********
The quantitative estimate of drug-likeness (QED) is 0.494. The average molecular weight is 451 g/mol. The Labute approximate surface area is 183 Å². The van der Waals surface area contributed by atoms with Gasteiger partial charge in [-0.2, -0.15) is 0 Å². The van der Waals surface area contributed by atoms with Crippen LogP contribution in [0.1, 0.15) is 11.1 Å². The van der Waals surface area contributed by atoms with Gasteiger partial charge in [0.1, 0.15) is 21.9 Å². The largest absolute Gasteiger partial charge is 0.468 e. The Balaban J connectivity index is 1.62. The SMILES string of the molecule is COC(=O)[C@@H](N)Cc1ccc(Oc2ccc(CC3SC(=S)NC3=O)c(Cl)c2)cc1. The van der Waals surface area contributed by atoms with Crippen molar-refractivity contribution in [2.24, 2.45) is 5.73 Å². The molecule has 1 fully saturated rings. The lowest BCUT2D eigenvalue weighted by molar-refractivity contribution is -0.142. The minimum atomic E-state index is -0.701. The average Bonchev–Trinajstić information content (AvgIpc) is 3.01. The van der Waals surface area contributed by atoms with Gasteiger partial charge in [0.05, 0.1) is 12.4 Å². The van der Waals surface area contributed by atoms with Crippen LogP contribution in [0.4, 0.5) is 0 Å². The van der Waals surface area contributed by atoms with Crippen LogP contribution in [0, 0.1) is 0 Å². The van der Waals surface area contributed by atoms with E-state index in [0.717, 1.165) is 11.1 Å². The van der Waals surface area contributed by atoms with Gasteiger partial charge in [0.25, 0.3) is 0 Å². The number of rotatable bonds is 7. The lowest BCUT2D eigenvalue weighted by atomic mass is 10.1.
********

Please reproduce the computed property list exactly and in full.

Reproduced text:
The quantitative estimate of drug-likeness (QED) is 0.494. The average molecular weight is 451 g/mol. The Labute approximate surface area is 183 Å². The van der Waals surface area contributed by atoms with Gasteiger partial charge in [-0.2, -0.15) is 0 Å². The van der Waals surface area contributed by atoms with Crippen LogP contribution in [0.1, 0.15) is 11.1 Å². The van der Waals surface area contributed by atoms with Gasteiger partial charge in [0.1, 0.15) is 21.9 Å². The largest absolute Gasteiger partial charge is 0.468 e. The Balaban J connectivity index is 1.62. The SMILES string of the molecule is COC(=O)[C@@H](N)Cc1ccc(Oc2ccc(CC3SC(=S)NC3=O)c(Cl)c2)cc1. The van der Waals surface area contributed by atoms with Crippen molar-refractivity contribution in [2.24, 2.45) is 5.73 Å². The molecule has 1 fully saturated rings. The lowest BCUT2D eigenvalue weighted by molar-refractivity contribution is -0.142. The minimum atomic E-state index is -0.701. The average Bonchev–Trinajstić information content (AvgIpc) is 3.01. The van der Waals surface area contributed by atoms with Gasteiger partial charge in [0.05, 0.1) is 12.4 Å². The van der Waals surface area contributed by atoms with Crippen LogP contribution in [0.4, 0.5) is 0 Å². The van der Waals surface area contributed by atoms with Crippen LogP contribution in [0, 0.1) is 0 Å². The van der Waals surface area contributed by atoms with E-state index in [0.717, 1.165) is 11.1 Å². The van der Waals surface area contributed by atoms with Gasteiger partial charge in [0.25, 0.3) is 0 Å². The number of rotatable bonds is 7. The lowest BCUT2D eigenvalue weighted by atomic mass is 10.1.